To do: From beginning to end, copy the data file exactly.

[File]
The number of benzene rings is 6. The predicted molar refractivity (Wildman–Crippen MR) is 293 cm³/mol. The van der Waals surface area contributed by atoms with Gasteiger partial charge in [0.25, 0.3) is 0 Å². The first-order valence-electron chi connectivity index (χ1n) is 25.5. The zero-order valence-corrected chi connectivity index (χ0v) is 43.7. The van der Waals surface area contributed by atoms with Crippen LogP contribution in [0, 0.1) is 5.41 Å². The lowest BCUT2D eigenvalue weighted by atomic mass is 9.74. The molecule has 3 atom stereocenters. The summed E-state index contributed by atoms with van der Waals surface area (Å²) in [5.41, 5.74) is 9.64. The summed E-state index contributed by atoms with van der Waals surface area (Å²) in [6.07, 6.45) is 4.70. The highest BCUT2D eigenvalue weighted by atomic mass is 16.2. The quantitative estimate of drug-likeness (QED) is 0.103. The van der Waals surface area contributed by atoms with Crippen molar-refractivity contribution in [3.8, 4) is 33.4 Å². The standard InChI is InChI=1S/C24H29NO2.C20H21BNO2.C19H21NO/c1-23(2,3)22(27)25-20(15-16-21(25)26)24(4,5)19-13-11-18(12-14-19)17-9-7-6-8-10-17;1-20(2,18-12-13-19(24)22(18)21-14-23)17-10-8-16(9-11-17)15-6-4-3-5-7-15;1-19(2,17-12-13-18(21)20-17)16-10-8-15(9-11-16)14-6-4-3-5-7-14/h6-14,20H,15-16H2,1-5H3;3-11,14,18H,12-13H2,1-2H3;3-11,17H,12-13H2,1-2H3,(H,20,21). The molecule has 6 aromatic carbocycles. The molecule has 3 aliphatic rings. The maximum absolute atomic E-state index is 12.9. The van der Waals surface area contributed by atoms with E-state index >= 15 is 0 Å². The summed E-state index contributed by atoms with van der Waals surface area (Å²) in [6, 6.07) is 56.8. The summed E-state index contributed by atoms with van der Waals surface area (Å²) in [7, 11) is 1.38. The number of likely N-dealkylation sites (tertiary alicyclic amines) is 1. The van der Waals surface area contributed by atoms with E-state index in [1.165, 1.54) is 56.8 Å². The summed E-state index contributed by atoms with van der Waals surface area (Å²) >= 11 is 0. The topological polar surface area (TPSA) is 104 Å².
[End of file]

The number of benzene rings is 6. The predicted molar refractivity (Wildman–Crippen MR) is 293 cm³/mol. The van der Waals surface area contributed by atoms with Gasteiger partial charge in [0.25, 0.3) is 0 Å². The first-order valence-electron chi connectivity index (χ1n) is 25.5. The zero-order valence-corrected chi connectivity index (χ0v) is 43.7. The van der Waals surface area contributed by atoms with Crippen LogP contribution in [0, 0.1) is 5.41 Å². The lowest BCUT2D eigenvalue weighted by atomic mass is 9.74. The molecule has 3 atom stereocenters. The summed E-state index contributed by atoms with van der Waals surface area (Å²) in [5.41, 5.74) is 9.64. The summed E-state index contributed by atoms with van der Waals surface area (Å²) in [6.07, 6.45) is 4.70. The highest BCUT2D eigenvalue weighted by atomic mass is 16.2. The quantitative estimate of drug-likeness (QED) is 0.103. The van der Waals surface area contributed by atoms with Crippen molar-refractivity contribution in [3.8, 4) is 33.4 Å². The standard InChI is InChI=1S/C24H29NO2.C20H21BNO2.C19H21NO/c1-23(2,3)22(27)25-20(15-16-21(25)26)24(4,5)19-13-11-18(12-14-19)17-9-7-6-8-10-17;1-20(2,18-12-13-19(24)22(18)21-14-23)17-10-8-16(9-11-17)15-6-4-3-5-7-15;1-19(2,17-12-13-18(21)20-17)16-10-8-15(9-11-16)14-6-4-3-5-7-14/h6-14,20H,15-16H2,1-5H3;3-11,14,18H,12-13H2,1-2H3;3-11,17H,12-13H2,1-2H3,(H,20,21). The molecule has 6 aromatic carbocycles. The molecule has 3 aliphatic rings. The maximum absolute atomic E-state index is 12.9. The van der Waals surface area contributed by atoms with E-state index >= 15 is 0 Å². The summed E-state index contributed by atoms with van der Waals surface area (Å²) in [6, 6.07) is 56.8. The summed E-state index contributed by atoms with van der Waals surface area (Å²) in [7, 11) is 1.38. The number of likely N-dealkylation sites (tertiary alicyclic amines) is 1. The van der Waals surface area contributed by atoms with E-state index in [1.165, 1.54) is 56.8 Å². The summed E-state index contributed by atoms with van der Waals surface area (Å²) >= 11 is 0. The topological polar surface area (TPSA) is 104 Å².